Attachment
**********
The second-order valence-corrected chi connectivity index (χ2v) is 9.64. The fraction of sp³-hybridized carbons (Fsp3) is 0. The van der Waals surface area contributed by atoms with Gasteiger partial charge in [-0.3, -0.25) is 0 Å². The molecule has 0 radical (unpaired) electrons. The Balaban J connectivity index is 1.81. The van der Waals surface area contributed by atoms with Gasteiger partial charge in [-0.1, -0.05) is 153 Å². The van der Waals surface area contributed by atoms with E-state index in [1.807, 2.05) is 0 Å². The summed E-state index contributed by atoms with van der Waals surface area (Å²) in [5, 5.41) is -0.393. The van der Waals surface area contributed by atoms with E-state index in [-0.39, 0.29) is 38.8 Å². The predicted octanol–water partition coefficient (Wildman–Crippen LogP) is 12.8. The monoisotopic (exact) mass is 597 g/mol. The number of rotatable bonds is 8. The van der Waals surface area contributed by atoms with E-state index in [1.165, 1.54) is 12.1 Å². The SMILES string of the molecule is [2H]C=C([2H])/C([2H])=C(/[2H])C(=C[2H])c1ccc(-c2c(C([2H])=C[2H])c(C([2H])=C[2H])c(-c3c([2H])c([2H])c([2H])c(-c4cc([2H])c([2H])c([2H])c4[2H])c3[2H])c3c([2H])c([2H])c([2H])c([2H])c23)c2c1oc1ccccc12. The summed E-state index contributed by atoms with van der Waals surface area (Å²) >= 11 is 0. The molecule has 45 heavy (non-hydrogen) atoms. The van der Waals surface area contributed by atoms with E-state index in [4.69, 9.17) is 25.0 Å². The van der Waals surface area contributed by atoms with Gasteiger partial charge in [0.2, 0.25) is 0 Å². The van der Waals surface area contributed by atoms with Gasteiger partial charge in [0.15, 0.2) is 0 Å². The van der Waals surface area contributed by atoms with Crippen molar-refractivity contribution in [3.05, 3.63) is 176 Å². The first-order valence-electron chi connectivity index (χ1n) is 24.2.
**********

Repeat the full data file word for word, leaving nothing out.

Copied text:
The second-order valence-corrected chi connectivity index (χ2v) is 9.64. The fraction of sp³-hybridized carbons (Fsp3) is 0. The van der Waals surface area contributed by atoms with Gasteiger partial charge in [-0.3, -0.25) is 0 Å². The molecule has 0 radical (unpaired) electrons. The Balaban J connectivity index is 1.81. The van der Waals surface area contributed by atoms with Gasteiger partial charge in [-0.1, -0.05) is 153 Å². The van der Waals surface area contributed by atoms with E-state index in [1.807, 2.05) is 0 Å². The summed E-state index contributed by atoms with van der Waals surface area (Å²) in [5, 5.41) is -0.393. The van der Waals surface area contributed by atoms with E-state index in [-0.39, 0.29) is 38.8 Å². The predicted octanol–water partition coefficient (Wildman–Crippen LogP) is 12.8. The monoisotopic (exact) mass is 597 g/mol. The number of rotatable bonds is 8. The van der Waals surface area contributed by atoms with E-state index in [1.165, 1.54) is 12.1 Å². The SMILES string of the molecule is [2H]C=C([2H])/C([2H])=C(/[2H])C(=C[2H])c1ccc(-c2c(C([2H])=C[2H])c(C([2H])=C[2H])c(-c3c([2H])c([2H])c([2H])c(-c4cc([2H])c([2H])c([2H])c4[2H])c3[2H])c3c([2H])c([2H])c([2H])c([2H])c23)c2c1oc1ccccc12. The summed E-state index contributed by atoms with van der Waals surface area (Å²) >= 11 is 0. The molecule has 45 heavy (non-hydrogen) atoms. The van der Waals surface area contributed by atoms with E-state index in [4.69, 9.17) is 25.0 Å². The van der Waals surface area contributed by atoms with Gasteiger partial charge in [0.2, 0.25) is 0 Å². The van der Waals surface area contributed by atoms with Gasteiger partial charge in [0.15, 0.2) is 0 Å². The van der Waals surface area contributed by atoms with Crippen molar-refractivity contribution in [3.05, 3.63) is 176 Å². The first-order valence-electron chi connectivity index (χ1n) is 24.2.